Published On: Thu, May 10th, 2012

400K to Lose Unemployment Insurance by Saturday

Abrupt Cuts by Congress Mean More Out-of-Work Americans Have No Jobless Aid

By: The National Employment Law Project

Long-term unemployed workers in a growing list of states are being abruptly cut from federal unemployment insurance, a new analysis from the National Employment Law Project shows. Due to reductions Congress enacted earlier this year, more than 400,000 workers in 27 states will have lost between 13 to 20 weeks of federal unemployment insurance under the Extended Benefits program by Saturday, May 12th. The cuts come even though long-term unemployment remains near record highs.

“A growing number of long-term unemployed workers are being left behind,” said Christine Owens, executive director of the National Employment Law Project. “The final 13 to 20 weeks of jobless insurance that workers in high-unemployment states have been relying on is now being stripped away as a casualty of the legislation Congress passed in February reauthorizing the federal unemployment programs. These cuts are coming faster than the economy is improving, which means more workers will have to survive without any jobless assistance and families will have less money to put back into the economy.”

The latest round of cuts that take effect in eight states this Saturday will affect more than 200,000 long-term unemployed workers and account for the biggest number of workers to be hit so far, as states like California, Illinois, Florida, Pennsylvania and Texas are all being phased out at the same time.  In California, nearly 100,000 workers are being cut from the extended benefits this week.

As the attached chart shows, from January to February, four states were cut from 13 to 20 weeks of unemployment insurance; on April 7th and April 21st, another 15 states were dropped off; on May 12th, eight more states will be dropped off. By the end of September, another seven states will drop off, which will eventually bring the total to 34 states facing reduced federal assistance to the long-term unemployed. In these high-unemployment states, the maximum amount of unemployment insurance available to jobless workers will be 79 weeks – and those weeks will decline further when additional federal cuts start to take effect.

Over 19 million workers have relied on some form of federal unemployment insurance since the recession began. Average unemployment is now 39 weeks, and 41 percent of the unemployed have been out of work for six months or more. Almost one-third have been unemployed for over a year.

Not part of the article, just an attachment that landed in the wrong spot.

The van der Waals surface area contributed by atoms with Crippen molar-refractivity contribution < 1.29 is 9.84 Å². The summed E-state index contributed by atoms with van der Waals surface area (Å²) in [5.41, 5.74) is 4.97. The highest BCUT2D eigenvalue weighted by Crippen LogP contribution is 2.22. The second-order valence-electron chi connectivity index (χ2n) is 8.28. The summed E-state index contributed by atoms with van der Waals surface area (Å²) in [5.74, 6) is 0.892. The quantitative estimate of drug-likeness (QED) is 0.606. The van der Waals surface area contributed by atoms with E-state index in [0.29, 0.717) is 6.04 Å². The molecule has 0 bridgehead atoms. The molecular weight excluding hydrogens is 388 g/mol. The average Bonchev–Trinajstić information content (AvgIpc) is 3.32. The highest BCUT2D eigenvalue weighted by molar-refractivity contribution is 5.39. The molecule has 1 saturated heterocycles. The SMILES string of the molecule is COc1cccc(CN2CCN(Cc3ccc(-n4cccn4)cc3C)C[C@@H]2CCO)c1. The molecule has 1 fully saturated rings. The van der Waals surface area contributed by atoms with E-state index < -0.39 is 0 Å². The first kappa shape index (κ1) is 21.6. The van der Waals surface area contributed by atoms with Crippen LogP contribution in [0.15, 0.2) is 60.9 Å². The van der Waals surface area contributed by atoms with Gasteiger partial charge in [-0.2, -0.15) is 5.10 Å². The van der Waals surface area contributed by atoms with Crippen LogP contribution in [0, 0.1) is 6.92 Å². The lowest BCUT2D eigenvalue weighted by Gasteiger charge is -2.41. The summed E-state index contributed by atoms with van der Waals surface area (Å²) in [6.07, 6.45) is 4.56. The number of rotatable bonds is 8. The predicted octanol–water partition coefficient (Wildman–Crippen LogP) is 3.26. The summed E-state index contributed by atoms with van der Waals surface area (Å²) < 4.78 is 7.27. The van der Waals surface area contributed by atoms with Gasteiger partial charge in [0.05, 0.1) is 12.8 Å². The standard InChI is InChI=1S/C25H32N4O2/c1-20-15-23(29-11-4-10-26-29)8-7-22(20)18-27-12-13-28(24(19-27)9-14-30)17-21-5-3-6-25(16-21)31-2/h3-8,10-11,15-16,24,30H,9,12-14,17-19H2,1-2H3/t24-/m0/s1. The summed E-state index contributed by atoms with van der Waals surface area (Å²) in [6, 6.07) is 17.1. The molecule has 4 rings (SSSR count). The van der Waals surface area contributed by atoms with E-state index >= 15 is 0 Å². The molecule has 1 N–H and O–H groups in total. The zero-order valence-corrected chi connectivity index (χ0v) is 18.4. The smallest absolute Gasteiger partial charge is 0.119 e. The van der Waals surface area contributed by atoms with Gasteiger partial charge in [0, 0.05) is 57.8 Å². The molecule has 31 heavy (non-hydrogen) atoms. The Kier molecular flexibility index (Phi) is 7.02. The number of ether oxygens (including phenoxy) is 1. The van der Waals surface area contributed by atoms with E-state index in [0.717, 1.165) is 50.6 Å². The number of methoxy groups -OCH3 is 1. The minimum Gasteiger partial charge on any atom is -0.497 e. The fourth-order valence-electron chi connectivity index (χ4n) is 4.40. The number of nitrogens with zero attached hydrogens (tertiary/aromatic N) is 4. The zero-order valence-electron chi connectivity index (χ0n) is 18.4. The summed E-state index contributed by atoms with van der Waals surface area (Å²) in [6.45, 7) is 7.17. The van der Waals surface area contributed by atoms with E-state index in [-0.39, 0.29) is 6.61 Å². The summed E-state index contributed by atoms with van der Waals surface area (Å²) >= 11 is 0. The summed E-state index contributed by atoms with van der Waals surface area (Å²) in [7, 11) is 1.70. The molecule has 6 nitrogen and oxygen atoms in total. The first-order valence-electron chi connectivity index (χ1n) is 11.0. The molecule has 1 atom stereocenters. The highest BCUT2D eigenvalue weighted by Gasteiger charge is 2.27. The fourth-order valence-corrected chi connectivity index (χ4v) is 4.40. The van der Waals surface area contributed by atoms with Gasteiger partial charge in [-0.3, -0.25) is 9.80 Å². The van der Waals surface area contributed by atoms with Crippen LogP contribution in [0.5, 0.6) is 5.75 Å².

“The Extended Benefits program is being phased out because state unemployment rates have stopped climbing, but unemployment is still exceedingly high in many places. Job openings are not taking the place of these cuts,” Owens said.

These figures do not account for the millions of workers who have already run out of all state and federal unemployment insurance, and still cannot find work.

In fact, the percentage of unemployed workers collecting some form of unemployment insurance is dropping dramatically. In 2010, approximately two in three jobless workers qualified for either state or federal unemployment benefits. Last year, that number fell to 54 percent. The ongoing expirations of the Extended Benefits program will soon push the percentage of unemployed receiving some form of unemployment benefit to less than one in two.

If the other major federal unemployment insurance program – Emergency Unemployment Compensation – is allowed to expire at the end of this year, only a quarter of jobless Americans will be receiving unemployment insurance.

“We can’t pull the rug out from under the unemployed before the economy is fixed – and with 8.1 percent unemployment, we still have a long way to go,” Owens said.

“Especially now that these cuts are taking a toll, lawmakers need to pursue aggressive strategies to put the long-term unemployed back to work. That means effective reemployment policies; more support for education, training, job creation and job placement services; and more investments to rebuild America’s infrastructure and create a 21st century economy founded on good jobs.”

The National Employment Law Project is a non-partisan, not-for-profit organization that conducts research and advocates on issues affecting low-wage and unemployed workers.  For more about NELP, visit

About the Author

- Contributor

Search Jobs